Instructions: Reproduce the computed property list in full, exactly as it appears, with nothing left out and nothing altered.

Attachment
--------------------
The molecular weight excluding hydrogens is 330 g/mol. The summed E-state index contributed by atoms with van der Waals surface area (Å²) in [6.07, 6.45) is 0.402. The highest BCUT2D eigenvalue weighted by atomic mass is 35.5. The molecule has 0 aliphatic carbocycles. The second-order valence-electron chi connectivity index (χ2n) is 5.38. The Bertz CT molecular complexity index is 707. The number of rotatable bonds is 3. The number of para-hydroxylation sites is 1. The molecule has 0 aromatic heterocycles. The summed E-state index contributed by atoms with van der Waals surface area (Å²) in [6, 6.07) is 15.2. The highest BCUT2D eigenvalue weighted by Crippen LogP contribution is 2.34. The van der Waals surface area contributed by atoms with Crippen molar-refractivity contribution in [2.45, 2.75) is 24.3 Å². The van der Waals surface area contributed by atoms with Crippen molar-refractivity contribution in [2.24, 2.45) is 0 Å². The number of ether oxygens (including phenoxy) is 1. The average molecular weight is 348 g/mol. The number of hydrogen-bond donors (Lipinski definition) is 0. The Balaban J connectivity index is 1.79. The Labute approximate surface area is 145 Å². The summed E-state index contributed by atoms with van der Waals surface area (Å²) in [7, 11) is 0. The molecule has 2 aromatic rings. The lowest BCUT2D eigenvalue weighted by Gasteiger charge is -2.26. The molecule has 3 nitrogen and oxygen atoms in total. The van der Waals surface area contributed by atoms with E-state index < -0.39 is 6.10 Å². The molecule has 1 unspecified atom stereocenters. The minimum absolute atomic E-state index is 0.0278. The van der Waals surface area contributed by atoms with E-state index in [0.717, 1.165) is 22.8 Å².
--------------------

The molecular weight excluding hydrogens is 330 g/mol. The summed E-state index contributed by atoms with van der Waals surface area (Å²) in [6.07, 6.45) is 0.402. The highest BCUT2D eigenvalue weighted by atomic mass is 35.5. The molecule has 0 aliphatic carbocycles. The second-order valence-electron chi connectivity index (χ2n) is 5.38. The Bertz CT molecular complexity index is 707. The number of rotatable bonds is 3. The number of para-hydroxylation sites is 1. The molecule has 0 aromatic heterocycles. The summed E-state index contributed by atoms with van der Waals surface area (Å²) in [6, 6.07) is 15.2. The highest BCUT2D eigenvalue weighted by Crippen LogP contribution is 2.34. The van der Waals surface area contributed by atoms with Crippen molar-refractivity contribution in [2.45, 2.75) is 24.3 Å². The van der Waals surface area contributed by atoms with Crippen molar-refractivity contribution in [2.24, 2.45) is 0 Å². The number of ether oxygens (including phenoxy) is 1. The average molecular weight is 348 g/mol. The number of hydrogen-bond donors (Lipinski definition) is 0. The Balaban J connectivity index is 1.79. The Labute approximate surface area is 145 Å². The summed E-state index contributed by atoms with van der Waals surface area (Å²) in [7, 11) is 0. The molecule has 2 aromatic rings. The lowest BCUT2D eigenvalue weighted by Gasteiger charge is -2.26. The molecule has 3 nitrogen and oxygen atoms in total. The van der Waals surface area contributed by atoms with E-state index < -0.39 is 6.10 Å². The molecule has 1 unspecified atom stereocenters. The minimum absolute atomic E-state index is 0.0278. The van der Waals surface area contributed by atoms with E-state index in [0.717, 1.165) is 22.8 Å².